Using a migraine diary can be a real wake-up call

In the last several months, I’ve not been keeping up with my health and lifestyle regime as well as I should.

(I’ve talked about falling off the wagon a couple of times on this blog, and it sounds like many of you are in the same boat!) In the back of my mind, I’ve thought, “Well, I certainly don’t feel as sick as I used to, but I would feel better if I’d take better care of myself again.”

I had no idea how bad things had gotten.

That is, until I took some time to look at my computer calendar and transfer data on all my migraines (the ones I remembered to record, at least) into my migraine journal. Yes, onto real paper. And I only did this at last because I had to visit my primary care doctor two weeks ago for injectable rescue treatment after a 9-day migraine, and she told me that I had to schedule a follow-up to discuss a better treatment plan. So, somewhat begrudgingly, I did what I always tell migraineur friends to do and updated my journal.

The results were shocking.

Between April 1st and August 1st of this year, one-quarter of my days have been affected by migraine. (Mom, don’t worry—this doesn’t mean that 25% of the time I was sick in bed—the percentage applies to days when I had a migraine but was still highly functioning, too.) And I also saw clear data on how, as reported earlier, that I’d been taking my abortive meds more often than doctors recommend.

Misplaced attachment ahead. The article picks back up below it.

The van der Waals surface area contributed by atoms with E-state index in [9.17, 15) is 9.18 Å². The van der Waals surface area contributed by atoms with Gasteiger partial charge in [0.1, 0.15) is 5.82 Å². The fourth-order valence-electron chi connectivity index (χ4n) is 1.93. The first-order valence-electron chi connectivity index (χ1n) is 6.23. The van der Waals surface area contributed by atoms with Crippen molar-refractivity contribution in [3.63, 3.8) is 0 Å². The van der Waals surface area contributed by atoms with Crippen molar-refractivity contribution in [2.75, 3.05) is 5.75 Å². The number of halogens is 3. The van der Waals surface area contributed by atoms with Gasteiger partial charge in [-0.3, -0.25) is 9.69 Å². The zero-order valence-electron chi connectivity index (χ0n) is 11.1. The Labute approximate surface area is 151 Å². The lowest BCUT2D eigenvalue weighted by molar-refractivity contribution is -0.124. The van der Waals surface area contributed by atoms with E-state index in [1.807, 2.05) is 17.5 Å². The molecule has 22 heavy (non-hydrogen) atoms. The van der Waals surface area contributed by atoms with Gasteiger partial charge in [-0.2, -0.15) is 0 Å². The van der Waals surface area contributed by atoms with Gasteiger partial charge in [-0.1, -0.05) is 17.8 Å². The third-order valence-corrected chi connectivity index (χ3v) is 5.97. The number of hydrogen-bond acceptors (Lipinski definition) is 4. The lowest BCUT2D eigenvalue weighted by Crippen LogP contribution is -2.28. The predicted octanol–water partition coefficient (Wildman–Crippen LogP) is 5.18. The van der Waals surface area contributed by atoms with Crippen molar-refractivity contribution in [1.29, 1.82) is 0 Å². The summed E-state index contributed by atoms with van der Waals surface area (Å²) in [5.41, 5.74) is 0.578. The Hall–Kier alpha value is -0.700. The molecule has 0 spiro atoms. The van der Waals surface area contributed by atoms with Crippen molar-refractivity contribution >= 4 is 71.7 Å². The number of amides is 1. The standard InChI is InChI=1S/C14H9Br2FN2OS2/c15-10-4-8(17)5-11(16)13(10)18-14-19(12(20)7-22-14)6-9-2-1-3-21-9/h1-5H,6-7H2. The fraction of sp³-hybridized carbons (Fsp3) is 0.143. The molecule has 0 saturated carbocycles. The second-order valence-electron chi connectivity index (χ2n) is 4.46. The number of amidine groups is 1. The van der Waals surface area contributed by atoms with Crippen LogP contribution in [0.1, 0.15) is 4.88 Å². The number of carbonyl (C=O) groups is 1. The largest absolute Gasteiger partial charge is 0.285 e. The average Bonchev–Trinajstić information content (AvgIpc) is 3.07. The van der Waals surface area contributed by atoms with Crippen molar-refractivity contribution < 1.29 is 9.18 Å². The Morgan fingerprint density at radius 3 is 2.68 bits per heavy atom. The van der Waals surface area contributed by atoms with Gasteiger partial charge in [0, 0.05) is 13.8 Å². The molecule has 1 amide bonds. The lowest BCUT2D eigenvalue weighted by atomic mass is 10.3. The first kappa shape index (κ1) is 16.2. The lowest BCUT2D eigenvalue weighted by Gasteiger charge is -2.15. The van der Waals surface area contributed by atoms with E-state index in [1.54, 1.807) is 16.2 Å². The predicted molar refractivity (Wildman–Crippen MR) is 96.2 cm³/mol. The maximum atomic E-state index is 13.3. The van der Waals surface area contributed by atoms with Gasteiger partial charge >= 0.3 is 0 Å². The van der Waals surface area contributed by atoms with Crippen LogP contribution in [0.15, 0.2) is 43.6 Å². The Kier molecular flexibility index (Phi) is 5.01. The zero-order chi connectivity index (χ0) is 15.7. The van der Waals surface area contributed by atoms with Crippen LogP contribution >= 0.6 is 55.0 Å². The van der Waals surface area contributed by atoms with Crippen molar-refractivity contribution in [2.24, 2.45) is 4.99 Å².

This was a real wake-up call. If you are someone who has a vague idea that your migraines have gotten worse in severity or frequency, you’re especially in danger of being like me, venturing dangerously close to chronic migraine/intractable migraine land without knowing it. Even if the results are frightening, it is always better to know what’s happening with your body so you can take care of yourself.

So get yourself a journal or use a computer-based program, check out the migraine journal here. Keep track of when your migraines show up, how severe they are in terms of pain and other effects, when they go away, what you eat, when you sleep, and all the other ideas mentioned here.

Now when I go see my doctor next week I will be armed with some information that will help us both take a more proactive role in getting back in control of my life.

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This article represents the opinions, thoughts, and experiences of the author; none of this content has been paid for by any advertiser. The team does not recommend or endorse any products or treatments discussed herein. Learn more about how we maintain editorial integrity here.

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